Connolly: FedRAMP Bill Will Be Priority for Latter Half of 2019

With the year quickly coming to a close, the FedRAMP Authorization Act will be one of Rep. Gerry Connolly’s “big priorities” for legislation, with a markup session expected when the House returns from its August recess, Connolly said during MeriTalk’s Cyber Security Brainstorm today.

Connolly, D-Va., recently introduced the legislation in conjunction with Rep. Mark Meadows, R-N.C., to codify the FedRAMP program into law, and aims to address some of the challenges cloud service providers face in gaining certification.

“[The FedRAMP Authorization Act] came out of MeriTalk. I remember going to my first meeting on FedRAMP with MeriTalk a couple years ago … and a simple question was put to the audience – ‘how many of you think FedRAMP is working the way it’s supposed to?’ And only hands that went up were the Federal employees,” he said. “Apparently, we in the Federal government think things are working great, and nobody else does.”

Connolly emphasized the need for a “presumption of adequacy” among agencies on certification, lower costs to remove barriers for smaller cloud companies, and a streamlined process for certification to remove delay and uncertainty.

However, he acknowledged that getting the bill through Congress may be far from a model of streamlining.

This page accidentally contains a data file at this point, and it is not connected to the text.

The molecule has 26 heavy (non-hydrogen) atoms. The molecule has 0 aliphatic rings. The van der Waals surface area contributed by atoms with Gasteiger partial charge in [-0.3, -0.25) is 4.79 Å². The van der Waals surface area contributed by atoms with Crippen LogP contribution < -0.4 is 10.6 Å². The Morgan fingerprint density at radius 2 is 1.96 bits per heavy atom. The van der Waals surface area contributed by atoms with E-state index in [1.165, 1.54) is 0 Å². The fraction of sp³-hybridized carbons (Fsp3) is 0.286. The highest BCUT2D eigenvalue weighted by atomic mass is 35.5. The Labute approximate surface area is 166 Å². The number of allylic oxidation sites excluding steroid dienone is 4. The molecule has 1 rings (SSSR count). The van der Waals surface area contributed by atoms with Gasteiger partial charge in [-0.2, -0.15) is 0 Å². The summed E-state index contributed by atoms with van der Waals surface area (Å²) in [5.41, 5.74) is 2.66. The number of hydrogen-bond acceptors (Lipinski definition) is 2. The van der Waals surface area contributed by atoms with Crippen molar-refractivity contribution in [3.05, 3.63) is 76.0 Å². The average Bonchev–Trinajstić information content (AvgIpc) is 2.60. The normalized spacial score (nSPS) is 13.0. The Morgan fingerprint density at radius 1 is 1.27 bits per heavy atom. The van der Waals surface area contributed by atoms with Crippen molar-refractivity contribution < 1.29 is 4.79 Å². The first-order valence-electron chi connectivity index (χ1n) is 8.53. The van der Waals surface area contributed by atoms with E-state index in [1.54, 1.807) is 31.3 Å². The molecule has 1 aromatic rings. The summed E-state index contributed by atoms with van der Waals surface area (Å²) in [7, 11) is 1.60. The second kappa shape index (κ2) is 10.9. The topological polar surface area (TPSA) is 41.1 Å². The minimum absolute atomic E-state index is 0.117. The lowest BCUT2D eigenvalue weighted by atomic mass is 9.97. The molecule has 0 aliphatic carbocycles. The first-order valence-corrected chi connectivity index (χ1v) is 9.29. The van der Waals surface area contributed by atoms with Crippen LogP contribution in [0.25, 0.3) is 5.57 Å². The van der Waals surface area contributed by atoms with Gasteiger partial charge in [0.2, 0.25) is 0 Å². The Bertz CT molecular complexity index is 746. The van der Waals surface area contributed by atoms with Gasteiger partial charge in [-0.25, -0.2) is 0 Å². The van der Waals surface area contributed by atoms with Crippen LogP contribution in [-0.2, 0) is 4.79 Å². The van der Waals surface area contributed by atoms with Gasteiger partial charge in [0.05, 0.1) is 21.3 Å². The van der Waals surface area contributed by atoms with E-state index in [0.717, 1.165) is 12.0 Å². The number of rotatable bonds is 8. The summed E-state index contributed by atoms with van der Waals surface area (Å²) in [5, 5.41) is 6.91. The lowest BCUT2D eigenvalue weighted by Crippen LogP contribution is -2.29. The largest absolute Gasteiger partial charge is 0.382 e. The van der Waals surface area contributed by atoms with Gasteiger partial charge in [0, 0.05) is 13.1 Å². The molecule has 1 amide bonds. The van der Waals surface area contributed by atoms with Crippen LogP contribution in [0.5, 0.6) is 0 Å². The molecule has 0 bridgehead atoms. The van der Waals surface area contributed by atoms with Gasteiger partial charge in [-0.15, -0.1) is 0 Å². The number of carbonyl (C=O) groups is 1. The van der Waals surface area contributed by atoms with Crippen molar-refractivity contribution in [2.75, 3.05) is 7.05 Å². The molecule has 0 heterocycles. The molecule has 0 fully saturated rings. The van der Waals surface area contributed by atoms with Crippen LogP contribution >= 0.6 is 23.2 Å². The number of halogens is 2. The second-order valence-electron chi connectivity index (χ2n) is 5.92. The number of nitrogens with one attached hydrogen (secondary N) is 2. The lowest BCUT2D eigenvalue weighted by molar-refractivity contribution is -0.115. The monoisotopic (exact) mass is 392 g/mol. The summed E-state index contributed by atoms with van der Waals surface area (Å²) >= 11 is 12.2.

“I will remind you what the late Speaker of the House Sam Rayburn once said about the Senate: he said, ‘The Republicans in the House are the opposition, but the Senate is our enemy.’ Trying to get things through the Senate is remarkable – you would think we lived on different planets sometimes,” he joked. “We’re going to have some missionary work to do in the Senate,” he added.

Connolly also touched on the legislative challenges of funding the Modernizing Government Technology (MGT) Act. With appropriations for the Technology Modernization Fund (TMF) currently sitting at $35 million for fiscal year 2020, Connolly, a cosponsor of the MGT Act, called the funding levels “anemic” and emphasized the need for proper funding and implementation.

With the current funding of $25 million for TMF in fiscal year 2019, the fund has already struggled to make the impact intended, and another year with similar funding would hamper the fund’s ability to make the intended impact.

“[Thirty-five million] is not sufficient to incentivize agencies to replace a multi-billion dollar item over time. Congress has to get serious about appropriations here,” he noted.

While the legislative process may not be the easiest, Connolly noted that on IT issues, the administration and Congress are (mostly) aligned.

“I met with Jared Kushner and Chris Little and others at the White House, and I was impressed that there was a lot of overlap in what they’re seeking to do and what we have been seeking to do. I indicated that if they actually pursued those goals, we would be supportive, and more or less they continue to pursue those goals,” he said.

One bone of contention between the administration and Connolly has been the area of data center consolidations. He stated that while the administration did not mean the updated Data Center Optimization Initiative policy as a retreat from consolidation, Congress would continue oversight and “insist on the FITARA Scorecard that data center consolidation be a front and center score.”

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